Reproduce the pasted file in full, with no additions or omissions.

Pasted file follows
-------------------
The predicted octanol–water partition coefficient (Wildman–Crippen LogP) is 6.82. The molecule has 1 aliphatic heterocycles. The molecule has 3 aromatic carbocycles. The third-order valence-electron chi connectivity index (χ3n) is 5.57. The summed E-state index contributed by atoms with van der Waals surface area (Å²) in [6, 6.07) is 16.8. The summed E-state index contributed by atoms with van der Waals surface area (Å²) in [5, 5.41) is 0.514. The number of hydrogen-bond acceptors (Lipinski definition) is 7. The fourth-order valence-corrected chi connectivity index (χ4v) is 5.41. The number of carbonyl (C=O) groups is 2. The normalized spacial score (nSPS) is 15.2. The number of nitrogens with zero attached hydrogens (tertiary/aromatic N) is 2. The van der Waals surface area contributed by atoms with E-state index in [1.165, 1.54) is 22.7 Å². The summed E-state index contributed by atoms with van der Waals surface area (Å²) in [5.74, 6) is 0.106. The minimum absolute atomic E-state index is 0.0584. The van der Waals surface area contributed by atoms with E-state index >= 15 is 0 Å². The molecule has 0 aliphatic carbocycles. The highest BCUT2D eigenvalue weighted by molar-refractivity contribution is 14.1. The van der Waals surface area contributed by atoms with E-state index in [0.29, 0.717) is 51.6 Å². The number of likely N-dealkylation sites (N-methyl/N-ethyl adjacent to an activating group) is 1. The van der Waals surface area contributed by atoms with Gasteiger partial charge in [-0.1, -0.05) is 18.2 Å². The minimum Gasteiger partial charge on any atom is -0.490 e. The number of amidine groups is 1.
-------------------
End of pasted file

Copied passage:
The predicted octanol–water partition coefficient (Wildman–Crippen LogP) is 6.82. The molecule has 1 aliphatic heterocycles. The molecule has 3 aromatic carbocycles. The third-order valence-electron chi connectivity index (χ3n) is 5.57. The summed E-state index contributed by atoms with van der Waals surface area (Å²) in [6, 6.07) is 16.8. The summed E-state index contributed by atoms with van der Waals surface area (Å²) in [5, 5.41) is 0.514. The number of hydrogen-bond acceptors (Lipinski definition) is 7. The fourth-order valence-corrected chi connectivity index (χ4v) is 5.41. The number of carbonyl (C=O) groups is 2. The normalized spacial score (nSPS) is 15.2. The number of nitrogens with zero attached hydrogens (tertiary/aromatic N) is 2. The van der Waals surface area contributed by atoms with E-state index in [1.165, 1.54) is 22.7 Å². The summed E-state index contributed by atoms with van der Waals surface area (Å²) in [5.74, 6) is 0.106. The minimum absolute atomic E-state index is 0.0584. The van der Waals surface area contributed by atoms with E-state index >= 15 is 0 Å². The molecule has 0 aliphatic carbocycles. The highest BCUT2D eigenvalue weighted by molar-refractivity contribution is 14.1. The van der Waals surface area contributed by atoms with E-state index in [0.29, 0.717) is 51.6 Å². The number of likely N-dealkylation sites (N-methyl/N-ethyl adjacent to an activating group) is 1. The van der Waals surface area contributed by atoms with Gasteiger partial charge in [-0.1, -0.05) is 18.2 Å². The minimum Gasteiger partial charge on any atom is -0.490 e. The number of amidine groups is 1.